Science-led consumer healthcare company Clinova, co-founded by Yorkshireman Arsalan Karim, is increasing production of its respirator flu mask, Covaflu, to 5 million per month to support the UK government.
The move will help provide both NHS and key workers with the personal protective equipment (PPE) they need to help fight the COVID-19 pandemic.
Covaflu respirator masks were first launched in the UK in 2007. While they proved popular during the swine flu and avian flu pandemics, the present global demand is unprecedented.
The Covaflu respirator mask was the first product designed by Clinova’s founders when the company launched, based on the epidemiological statistical probability that a viral pandemic was a ‘when’ and not an ‘if’. The name itself reflects a combination of corona, virus and flu.
Clinova’s flagship version is its FFP2 respirator mask, which helps prevent viruses from entering the body through the mucous membranes of the mouth and nostrils. The protective function is verified by the Europe-wide EN 149 standard, certifying protection from avian flu, SARS and tuberculosis, as well as infections by respiratory pathogens and bacteria.
The Covaflu FFP2 filters 94 per cent of particles, complies with the World Health Organisation’s (WHO) pandemic protection guidelines, and has an adjustable head harness suitable for every head size.
Clinova recently agreed to supply 500,000 FFP2 Flu Masks to staff at Lloyds Pharmacy, Britain’s second-largest pharmacy chain. Covaflu is proving popular with frontline and key workers, who are working harder than normal during the pandemic. Ocado and WHSmith have also agreed to list Covaflu to allow their customers easier access to flu masks.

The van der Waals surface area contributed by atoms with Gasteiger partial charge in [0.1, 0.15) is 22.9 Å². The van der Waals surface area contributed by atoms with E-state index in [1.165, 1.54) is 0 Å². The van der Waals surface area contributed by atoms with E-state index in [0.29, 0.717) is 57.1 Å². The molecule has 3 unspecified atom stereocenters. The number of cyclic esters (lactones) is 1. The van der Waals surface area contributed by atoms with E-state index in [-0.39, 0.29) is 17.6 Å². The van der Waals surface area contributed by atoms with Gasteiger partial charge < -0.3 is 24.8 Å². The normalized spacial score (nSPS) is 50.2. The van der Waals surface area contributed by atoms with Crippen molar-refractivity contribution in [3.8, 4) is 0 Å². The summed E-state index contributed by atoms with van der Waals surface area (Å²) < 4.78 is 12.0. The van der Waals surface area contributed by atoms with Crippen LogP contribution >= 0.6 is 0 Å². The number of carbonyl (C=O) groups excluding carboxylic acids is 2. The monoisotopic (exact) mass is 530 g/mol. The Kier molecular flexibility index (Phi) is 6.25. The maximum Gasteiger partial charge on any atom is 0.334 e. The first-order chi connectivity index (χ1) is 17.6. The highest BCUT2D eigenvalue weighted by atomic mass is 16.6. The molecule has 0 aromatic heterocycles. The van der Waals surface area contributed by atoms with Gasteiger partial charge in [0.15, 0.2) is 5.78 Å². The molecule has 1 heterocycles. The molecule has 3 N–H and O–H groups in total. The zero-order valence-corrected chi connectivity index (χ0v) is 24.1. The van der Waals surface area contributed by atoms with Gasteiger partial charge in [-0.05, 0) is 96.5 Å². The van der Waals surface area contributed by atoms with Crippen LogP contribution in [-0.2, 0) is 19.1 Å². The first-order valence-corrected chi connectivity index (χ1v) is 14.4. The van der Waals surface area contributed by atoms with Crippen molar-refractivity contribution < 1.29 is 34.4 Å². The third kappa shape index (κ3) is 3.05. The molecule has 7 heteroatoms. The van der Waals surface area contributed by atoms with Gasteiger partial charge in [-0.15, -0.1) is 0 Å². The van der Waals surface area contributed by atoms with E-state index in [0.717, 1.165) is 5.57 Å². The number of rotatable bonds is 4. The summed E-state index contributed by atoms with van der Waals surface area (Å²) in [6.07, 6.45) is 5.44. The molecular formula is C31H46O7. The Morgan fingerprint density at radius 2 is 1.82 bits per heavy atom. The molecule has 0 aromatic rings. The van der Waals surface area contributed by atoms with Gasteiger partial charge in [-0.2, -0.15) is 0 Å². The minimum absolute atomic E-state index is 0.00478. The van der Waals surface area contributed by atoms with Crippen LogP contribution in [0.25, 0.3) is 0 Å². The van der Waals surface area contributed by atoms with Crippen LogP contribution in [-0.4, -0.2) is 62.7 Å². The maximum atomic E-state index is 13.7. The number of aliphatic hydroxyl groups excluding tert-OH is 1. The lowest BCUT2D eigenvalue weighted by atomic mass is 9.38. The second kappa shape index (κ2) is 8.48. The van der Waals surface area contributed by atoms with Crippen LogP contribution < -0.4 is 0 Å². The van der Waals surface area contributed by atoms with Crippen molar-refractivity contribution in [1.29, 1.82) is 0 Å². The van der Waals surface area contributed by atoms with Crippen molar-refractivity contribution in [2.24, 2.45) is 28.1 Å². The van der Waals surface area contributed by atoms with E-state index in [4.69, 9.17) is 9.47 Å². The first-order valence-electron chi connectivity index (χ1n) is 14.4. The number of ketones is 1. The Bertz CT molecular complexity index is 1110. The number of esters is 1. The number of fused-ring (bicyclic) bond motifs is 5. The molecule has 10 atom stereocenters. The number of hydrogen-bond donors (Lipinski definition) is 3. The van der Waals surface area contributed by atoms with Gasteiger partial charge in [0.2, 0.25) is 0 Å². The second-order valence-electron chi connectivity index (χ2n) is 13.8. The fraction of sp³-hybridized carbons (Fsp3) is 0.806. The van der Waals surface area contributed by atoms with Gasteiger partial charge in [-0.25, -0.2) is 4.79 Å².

Former Health Minister Sir Simon Burns said: “During these unprecedented times, I am pleased that Clinova has increased its manufacturing capabilities to supply both the NHS and the public with Covaflu respiratory masks. These are essential to protect our key workers as they work tirelessly in the fight against COVID-19, and they will continue to do their part in providing the maximum protection for people from this deadly virus.”
Arsalan Karim, director of Research and Development of Clinova, maker of Covaflu flu respirator mask, said: “We have increased the production of our masks by more than five million a month in order to support the essential work being done by the NHS at this time of increased need.
“It’s important that we ensure smooth supply for all UK businesses, hospitals and pharmacies during the pandemic to ensure the ongoing safety of frontline workers.
“We have also added a Pandemic Flu section in our Caidr app with detailed information on the signs and symptoms of COVID-19 and some tips on how to reduce the spread of the virus.”
Providing further advice, Dr Tom Bracewell, Clinova Chief Medical Officer, said: “The image of people wearing masks has become commonplace during the current coronavirus (COVID-19) pandemic. There is changing advice on who should be wearing masks, with the USA now adjusting to advise even healthy people to wear them. This was in part due to a review of evidence showing people can pass on the virus before they exhibit symptoms themselves.
“Masks offer different levels of protection depending on their ability to filter particles. One of the most protective particle filtering masks is FFP2/N95. The COVAFLU mask is one of the leading global FFP2 flu respirator brands and complies with the World Health Organisation (WHO) guidelines for the minimisation of risk during pandemic flu, using particle-filtering technology.
“Surgical masks that do not use particle-filtering technology will give you protection from large droplets but will not protect you from smaller airborne particles. Particle-filtering masks such as Covaflu will filter at least 94 per cent of airborne particles.
“What is clear is that if you are going to wear a mask, it should be good enough at filtering particles small enough to prevent the virus from entering your body. Homemade masks are not regulated and may give a false sense of protection. There is a high chance that coronavirus and other infections can pass through cloth or homemade masks.”